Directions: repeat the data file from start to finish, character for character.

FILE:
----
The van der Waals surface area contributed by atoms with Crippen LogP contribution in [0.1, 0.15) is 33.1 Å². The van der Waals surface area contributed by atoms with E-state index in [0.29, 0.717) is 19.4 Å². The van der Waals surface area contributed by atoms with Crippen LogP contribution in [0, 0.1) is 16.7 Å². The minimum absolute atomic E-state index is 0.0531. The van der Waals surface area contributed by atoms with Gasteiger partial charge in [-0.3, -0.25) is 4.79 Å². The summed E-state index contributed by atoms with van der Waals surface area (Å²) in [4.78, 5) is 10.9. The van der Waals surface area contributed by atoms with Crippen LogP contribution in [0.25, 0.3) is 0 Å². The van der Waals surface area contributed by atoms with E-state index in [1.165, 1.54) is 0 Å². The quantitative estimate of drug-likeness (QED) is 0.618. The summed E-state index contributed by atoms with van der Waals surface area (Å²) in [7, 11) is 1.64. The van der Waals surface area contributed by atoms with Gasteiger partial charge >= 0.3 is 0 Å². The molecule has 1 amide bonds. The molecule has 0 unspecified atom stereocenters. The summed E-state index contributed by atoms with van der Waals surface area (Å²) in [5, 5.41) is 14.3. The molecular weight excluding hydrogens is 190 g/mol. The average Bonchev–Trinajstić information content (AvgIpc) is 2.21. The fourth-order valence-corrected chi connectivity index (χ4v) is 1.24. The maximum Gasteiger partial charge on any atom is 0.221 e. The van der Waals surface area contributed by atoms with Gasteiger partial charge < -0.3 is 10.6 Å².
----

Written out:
The van der Waals surface area contributed by atoms with Crippen LogP contribution in [0.1, 0.15) is 33.1 Å². The van der Waals surface area contributed by atoms with E-state index in [0.29, 0.717) is 19.4 Å². The van der Waals surface area contributed by atoms with Crippen LogP contribution in [0, 0.1) is 16.7 Å². The minimum absolute atomic E-state index is 0.0531. The van der Waals surface area contributed by atoms with Gasteiger partial charge in [-0.3, -0.25) is 4.79 Å². The summed E-state index contributed by atoms with van der Waals surface area (Å²) in [4.78, 5) is 10.9. The van der Waals surface area contributed by atoms with Crippen LogP contribution in [0.25, 0.3) is 0 Å². The van der Waals surface area contributed by atoms with E-state index in [1.165, 1.54) is 0 Å². The quantitative estimate of drug-likeness (QED) is 0.618. The summed E-state index contributed by atoms with van der Waals surface area (Å²) in [7, 11) is 1.64. The van der Waals surface area contributed by atoms with Gasteiger partial charge >= 0.3 is 0 Å². The molecule has 1 amide bonds. The molecule has 0 unspecified atom stereocenters. The summed E-state index contributed by atoms with van der Waals surface area (Å²) in [5, 5.41) is 14.3. The molecular weight excluding hydrogens is 190 g/mol. The average Bonchev–Trinajstić information content (AvgIpc) is 2.21. The fourth-order valence-corrected chi connectivity index (χ4v) is 1.24. The maximum Gasteiger partial charge on any atom is 0.221 e. The van der Waals surface area contributed by atoms with Gasteiger partial charge < -0.3 is 10.6 Å².